man reading book to girl sitting in tent

Summer Slide and Learning Disabilities

Written By Katherine Swarts
Read Time 3 Minutes

When school vacation starts, so do parental worries about “summer slide”—the extended-time-off effect by which too many kids forget what they learned the previous year. And if your children have learning disabilities, the thought of two or three months without trained instruction can be especially frightening.

Fortunately, society today is aware of special needs, and inclusive or learning-disability-specific summer programs are easier to find than ever before. Collect starter ideas from your child’s counselors, your religious congregation, your local library or community center, and your friends who have children with similar disabilities.

Exploring Options

The next step is to ask your children about their preferences. It’s misguided and insulting to make decisions without input from the person most affected, regardless of their communications or intellectual limitations. (Everyone has some ability to form and express opinions: if you doubt it, ask any delivery room nurse about newborns who scream until moved into personally comfortable sleeping positions.)

If you and your child aren’t sure of the best program, consider:

Man reading book to girl
  • Favorite hobbies, leisure activities, school subjects, books, apps, and other media
  • The child’s comfort zone with external stimuli, tight-vs.-open spaces, overnight stays, etc.
  • The pros and cons of a program designed for children with disabilities, vs. the pros and cons of a program with more general participation

Also, whether the program venue is physical or virtual, bring your child to check it out in advance. While public spaces are built for universal accessibility, foreseeing every individual need is difficult, and you may want to request additional accommodations.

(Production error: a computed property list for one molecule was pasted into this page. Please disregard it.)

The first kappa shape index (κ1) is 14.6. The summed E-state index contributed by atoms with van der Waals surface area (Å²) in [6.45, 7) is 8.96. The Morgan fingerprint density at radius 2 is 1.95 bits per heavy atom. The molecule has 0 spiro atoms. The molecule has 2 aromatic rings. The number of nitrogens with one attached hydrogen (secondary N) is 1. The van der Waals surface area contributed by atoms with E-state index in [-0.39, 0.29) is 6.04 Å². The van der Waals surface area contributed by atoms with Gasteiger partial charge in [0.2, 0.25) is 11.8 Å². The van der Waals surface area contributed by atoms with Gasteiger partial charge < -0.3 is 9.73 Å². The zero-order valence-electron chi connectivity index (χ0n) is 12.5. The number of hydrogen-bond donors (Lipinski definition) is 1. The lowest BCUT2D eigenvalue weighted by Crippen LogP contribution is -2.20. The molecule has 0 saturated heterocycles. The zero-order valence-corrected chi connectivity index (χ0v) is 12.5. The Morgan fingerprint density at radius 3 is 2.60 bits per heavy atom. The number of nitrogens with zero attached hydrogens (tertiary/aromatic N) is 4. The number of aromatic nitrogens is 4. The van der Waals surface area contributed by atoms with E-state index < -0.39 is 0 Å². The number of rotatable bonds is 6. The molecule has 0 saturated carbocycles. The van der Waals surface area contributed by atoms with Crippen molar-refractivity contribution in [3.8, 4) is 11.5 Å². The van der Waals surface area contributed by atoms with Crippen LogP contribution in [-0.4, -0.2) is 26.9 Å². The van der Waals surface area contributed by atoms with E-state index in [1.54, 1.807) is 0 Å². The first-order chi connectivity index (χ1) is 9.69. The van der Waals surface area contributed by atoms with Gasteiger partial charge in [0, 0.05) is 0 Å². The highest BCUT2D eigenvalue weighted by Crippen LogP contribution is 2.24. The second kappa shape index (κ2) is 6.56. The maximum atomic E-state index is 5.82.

Avoid Being Overprotective

It may happen that your child is interested in a program that you doubt he or she is ready for. Beware of saying an automatic “no” in the name of saving the child from frustration: learning always involves some “failing” and trying again, and limiting children’s room to grow is rarely in their best interests. Consider:

  • What’s the worst thing, really, that could happen if your child enters this program?
  • Does the program have a record of effectively accommodating learning disabilities?
  • Is a trial period available before you commit to a whole season?
  • Have you discussed any concerns with your child’s therapist or another objective third party?

If your child is prone to unrealistic expectations and meltdowns, you may particularly dread a challenging new program. Yes, your child probably will come home in tears of frustration after the first few sessions, wailing, “I want to quit!” Don’t waste energy worrying about this in advance. When it happens, handle it the way you would a bad day at school: let your child cry on your shoulder for a while, then administer some special “together time” while gently encouraging the child to brainstorm ideas for handling the situation and pushing forward.

Bring Learning Home

Not all learning experiences come from organized programs: in fact, it’s much better that they don’t, and that not every week of the summer is crammed with preplanned activities. Kids, like adults, need down time and break periods.

Between (or in place of) organized activities, you can combine learning with fun and family time:

  • Visit the library and borrow an armload of independent reading.
  • Take the kids to a museum, nature center, or zoo.
  • Play board games or do puzzles.
  • Explore crafts and new hobbies.
  • Encourage physical activities, too: what’s good for the body is good for the brain.
  • Wherever possible, let the kids lead the way in choosing activities and generating ideas. The best kind of learning teaches people to think for themselves!


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